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MUSIC BOX: Blues, funk, and psychobilly folk grass
JACKSON HOLE, WYO – Billygoats bring gritty folk-grass to Silver Dollar.
The Payette River area north of Boise is raw, rugged and at times, its currents unpredictable. The same can be said for the progressive psychobilly folk-grass Boise band, Jonathan Warren & The Billygoats.
Let’s start with the Goats’ unusual instrumentation. Warren writes a majority of the material with some help from his bandmates, usually playing acoustic guitar behind his voice, but also contributing banjo, harmonica and, on studio albums, upright bass. Rather than a thumping upright bass in the stage lineup, cellist and harmony vocalist David Sather is capable of low-end bass lines, a wide range of bowing timbres, even horn-like qualities. Having grown up in Jackson, Miss., Sather’s vocals pair well as a Southern counterpart of Warren’s. He grew up around classical music and was a vocal performance major in college where he grew fond of crooning Sinatra tunes. Rounding out the core trio is drummer Andrew Smith, an L.A. native that wound up in the Latin funk scene of San Francisco as a teen.
“We usually pick up an [extra] instrumentalist to travel with us. Last tour we had a rockin’ guitar player and were more of a rock band, this time we’ll likely have a fiddle player and have more of a folky vibe,” said Warren, who works part-time for the Knitting Factory, but is primarily a full-time musician. “It’s fun adding different instrumentalists because they put their own feel on it, and I’m not one to tell someone exactly what to play. If I like it, we’ll keep ’em, if I don’t, we won’t.”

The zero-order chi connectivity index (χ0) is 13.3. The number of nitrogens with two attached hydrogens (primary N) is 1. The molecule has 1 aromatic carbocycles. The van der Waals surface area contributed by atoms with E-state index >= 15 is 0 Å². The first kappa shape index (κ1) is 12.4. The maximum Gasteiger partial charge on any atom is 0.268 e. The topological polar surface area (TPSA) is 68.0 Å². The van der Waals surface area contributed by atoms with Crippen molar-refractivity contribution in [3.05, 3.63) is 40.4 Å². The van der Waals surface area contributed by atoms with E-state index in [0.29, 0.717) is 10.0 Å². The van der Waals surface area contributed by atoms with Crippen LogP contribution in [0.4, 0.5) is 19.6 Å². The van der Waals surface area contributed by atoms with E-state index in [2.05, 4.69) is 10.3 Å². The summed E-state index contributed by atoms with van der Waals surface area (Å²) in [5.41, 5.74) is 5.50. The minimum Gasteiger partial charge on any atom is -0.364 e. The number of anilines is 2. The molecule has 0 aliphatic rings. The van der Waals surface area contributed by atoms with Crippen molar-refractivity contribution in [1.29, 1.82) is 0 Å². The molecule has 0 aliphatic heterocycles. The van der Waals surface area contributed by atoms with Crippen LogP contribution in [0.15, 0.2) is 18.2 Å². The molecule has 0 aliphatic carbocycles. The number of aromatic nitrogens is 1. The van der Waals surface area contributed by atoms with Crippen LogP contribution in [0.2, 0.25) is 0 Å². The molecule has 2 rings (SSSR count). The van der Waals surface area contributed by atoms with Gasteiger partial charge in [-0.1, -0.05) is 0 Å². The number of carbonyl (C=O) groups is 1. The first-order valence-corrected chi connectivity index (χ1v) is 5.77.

Warren got his musical start in Knoxville, Tenn., as original upright bassist for folk/swing band Christabel and the Jons. He began experimenting with songwriting while getting to know his own voice as a new singer. He took a job leading backpacking trips for troubled youth in the small town of Shoshone, Idaho, before eventually landing in Boise to form the Goats. Since then, he has found a group of guys that share his musical vision and are compatible travel companions.
Over the course of three studio albums – You Just Relax Honey (2010), A Little Something Stronger Than Wine (2011), and the recently released On This Very Evening (2013) – Warren and the Goats have put out a slightly more polished product while remaining true to its uncooked live feel. Often rollicking and whiskey-drenched, their tunes have a certain spark fire that’s upfront in the mix. This is not the squeaky clean approach you might hear out of Music City, but rather a gritty Appalachian campfire version of the hard strumming, early Avett Brothers with raspy, Southern-drawled vocals that fuse the qualities of Wooden Wand, Steve Earle with a dash of Tom Waits.
“When I started writing music, I was listening to a lot of Mason Jennings, his first two albums,” Warren said. “Townes Van Zandt has been a big influence. I was born in Texas and developed the Texas songwriter style without realizing. Of course, there’s Bob Dylan too.”
Jonathan Warren and The Billygoats, 7:30 to 11 p.m. on Friday and Saturday at the Silver Dollar Bar. Free. 733-2190.
Mosley and a dobro
With just voice, an electric dobro and a stomp box, Brooklyn-based Bret Mosley is prepared to move you with his signature idiosyncratic intensity that grooves the folk and funks the blues, summing a tribal Americana. He plays the lap-style dobro through an amp, giving it an edge of distortion to match his highly percussive touch. A tireless touring artist, the combination of his soulful voice and instrument brings to mind Ben Harper. He will be making two stops in the Tetons.
Bret Mosley, 3 to 6 p.m. on Saturday at the Trap Bar and 9:30 p.m. Sunday at Town Square Tavern. Both shows are free. GrandTarghee.com or 733-3886 to reach the Tavern.